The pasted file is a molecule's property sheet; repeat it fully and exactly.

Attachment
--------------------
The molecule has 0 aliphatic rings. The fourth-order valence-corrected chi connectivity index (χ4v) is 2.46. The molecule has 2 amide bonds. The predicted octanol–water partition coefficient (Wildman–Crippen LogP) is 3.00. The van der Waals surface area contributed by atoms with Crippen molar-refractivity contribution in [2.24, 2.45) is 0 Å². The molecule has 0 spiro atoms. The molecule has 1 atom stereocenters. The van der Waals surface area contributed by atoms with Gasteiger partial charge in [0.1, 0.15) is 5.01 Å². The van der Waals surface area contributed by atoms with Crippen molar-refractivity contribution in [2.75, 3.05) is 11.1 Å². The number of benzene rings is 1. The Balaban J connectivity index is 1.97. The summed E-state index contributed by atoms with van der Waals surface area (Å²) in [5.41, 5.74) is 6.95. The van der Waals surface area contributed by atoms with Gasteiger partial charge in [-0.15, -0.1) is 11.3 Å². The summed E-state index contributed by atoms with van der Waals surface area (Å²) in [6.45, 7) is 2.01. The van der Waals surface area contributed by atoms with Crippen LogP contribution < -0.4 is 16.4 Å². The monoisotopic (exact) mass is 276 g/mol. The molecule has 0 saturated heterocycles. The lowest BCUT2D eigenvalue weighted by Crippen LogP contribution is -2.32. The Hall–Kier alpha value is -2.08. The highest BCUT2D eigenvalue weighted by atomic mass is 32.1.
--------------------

The molecule has 0 aliphatic rings. The fourth-order valence-corrected chi connectivity index (χ4v) is 2.46. The molecule has 2 amide bonds. The predicted octanol–water partition coefficient (Wildman–Crippen LogP) is 3.00. The van der Waals surface area contributed by atoms with Crippen molar-refractivity contribution in [2.24, 2.45) is 0 Å². The molecule has 0 spiro atoms. The molecule has 1 atom stereocenters. The van der Waals surface area contributed by atoms with Gasteiger partial charge in [0.1, 0.15) is 5.01 Å². The van der Waals surface area contributed by atoms with Crippen molar-refractivity contribution in [2.75, 3.05) is 11.1 Å². The number of benzene rings is 1. The Balaban J connectivity index is 1.97. The summed E-state index contributed by atoms with van der Waals surface area (Å²) in [5.41, 5.74) is 6.95. The van der Waals surface area contributed by atoms with Gasteiger partial charge in [-0.15, -0.1) is 11.3 Å². The summed E-state index contributed by atoms with van der Waals surface area (Å²) in [6.45, 7) is 2.01. The van der Waals surface area contributed by atoms with Crippen LogP contribution < -0.4 is 16.4 Å². The monoisotopic (exact) mass is 276 g/mol. The molecule has 0 saturated heterocycles. The lowest BCUT2D eigenvalue weighted by Crippen LogP contribution is -2.32. The Hall–Kier alpha value is -2.08. The highest BCUT2D eigenvalue weighted by atomic mass is 32.1.